About Windows and our colleague: I think the exception proves the rule. And I don't agree that people go to Windows for user-friendliness. They go out of habit and because everyone else does. (Again, this doesn't necessarily apply to our colleague.) They were using MS-DOS for years after Apple introduced the Macintosh, and the Mac has always been far ahead of Windows in that respect, except perhaps briefly when the "old" Mac OS was showing its age and Mac OS X wasn't released (and, importantly, Jobs was out).

Rahul Siddharthan said...

ps - about the battery comment, I also had in mind the iPhone, but of course that is not a Mac.

AmOK said...

Well I go to Windows for User friendliness. Most things I can accomplish by clicking "Yes", "No", or "Cancel". All my fellow-users become friendly when they get Office documents and unfriendly when they get PDF files or .tex files. Windows has made a huge difference in the way we work and do things. Business dealings run on Office. By the way the trouble-shooting you encountered, OLO, is an example of the emergence of the the Cyborg method. The human is actually not a human -- but a cyborg, a type of User Interface. Input to the cyborg is the trouble-shooting manual data and your responses. Output from the cyborg is the next set of instructions. This goes on until convergence to a solution: human goes away for a while or forks out more money. The cyborg on the phone does not, as such, possess any intelligence in the human sense of the word. It is all about cost reduction, standardization and -- solving most of the simpler problems. I have encountered this with HP also -- at the end they said my printer has a hardware problem and they could sell me a new one. Conflict of interest, I say.

Rahul Basu said...

Rahul S: You would be surprised how many things on the Mac work only with command line. For example all the preference settings of 'Finder' which are slightly non-standard only work through the command line and many of them are really useful. (Of course you wonder at the kind of people who use Macs - the instructions usually tell you -- 'do not forget to hit 'Enter' after typing the above command' !) There are numerous other examples.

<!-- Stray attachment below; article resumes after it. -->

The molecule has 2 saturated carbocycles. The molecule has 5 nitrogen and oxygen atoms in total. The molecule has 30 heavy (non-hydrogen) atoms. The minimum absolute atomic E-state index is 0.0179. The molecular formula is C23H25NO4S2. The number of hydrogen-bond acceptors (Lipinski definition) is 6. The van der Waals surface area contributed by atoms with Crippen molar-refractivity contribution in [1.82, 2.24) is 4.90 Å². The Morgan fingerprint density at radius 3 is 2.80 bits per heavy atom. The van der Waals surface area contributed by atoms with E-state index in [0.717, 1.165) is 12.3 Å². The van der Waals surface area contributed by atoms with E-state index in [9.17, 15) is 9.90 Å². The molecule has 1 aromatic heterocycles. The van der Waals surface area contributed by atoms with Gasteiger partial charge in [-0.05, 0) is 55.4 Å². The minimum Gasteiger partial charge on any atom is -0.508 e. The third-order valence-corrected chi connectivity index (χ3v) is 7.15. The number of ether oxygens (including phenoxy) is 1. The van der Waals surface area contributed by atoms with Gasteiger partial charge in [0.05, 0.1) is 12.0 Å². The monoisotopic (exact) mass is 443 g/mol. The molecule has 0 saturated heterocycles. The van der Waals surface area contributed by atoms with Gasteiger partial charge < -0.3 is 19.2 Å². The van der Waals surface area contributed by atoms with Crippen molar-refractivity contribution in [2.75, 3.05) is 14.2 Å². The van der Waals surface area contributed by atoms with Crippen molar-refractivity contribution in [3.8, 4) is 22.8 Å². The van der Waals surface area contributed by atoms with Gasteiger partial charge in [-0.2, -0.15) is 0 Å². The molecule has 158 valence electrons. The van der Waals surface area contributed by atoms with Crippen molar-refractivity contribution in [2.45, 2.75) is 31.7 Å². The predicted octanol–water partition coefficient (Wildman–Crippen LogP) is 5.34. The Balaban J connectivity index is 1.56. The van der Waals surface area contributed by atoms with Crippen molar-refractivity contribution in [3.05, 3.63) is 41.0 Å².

About fixing bugs without re-installing. Again, with the kind of support available on the net, most of the time a simple command-line fix is enough. Mine seemed to be unique and also somewhat new - so a work-around hadn't been found yet. There were various complaints but no solutions yet.

Of course the call centre people just work on the basis of a cog sheet which are probably generic
in their solutions. 'If this, do that' so they don't address specific problems really. (the 'cyborg' in AmoK's comment). In fact I asked the guy at the centre if his instruction sheet specifically mentioned this kind of problem and he said no, it had never happened and was surprised that it was there on the net if he just searched Google. So obviously he was programmed to give generic advice. (I don't think they even know Unix too well - they kept telling me to save my home area (which in Mac is under /Users/rahul). I asked about the Applications area which is under /Applications. He claimed it would automatically get saved when I saved the home area! Then when I insisted, he consulted a 'Service Specialist' who clarified that (obviously) 'home area' did not include anything under / .

So I guess it's a case of how mass market you want your product to be. Of course mass market also means that solutions can often be found on the net and that is happening with the Apple set of computers now. As I said, most problems in the last 2 years I have handled by using Google. This was the exception.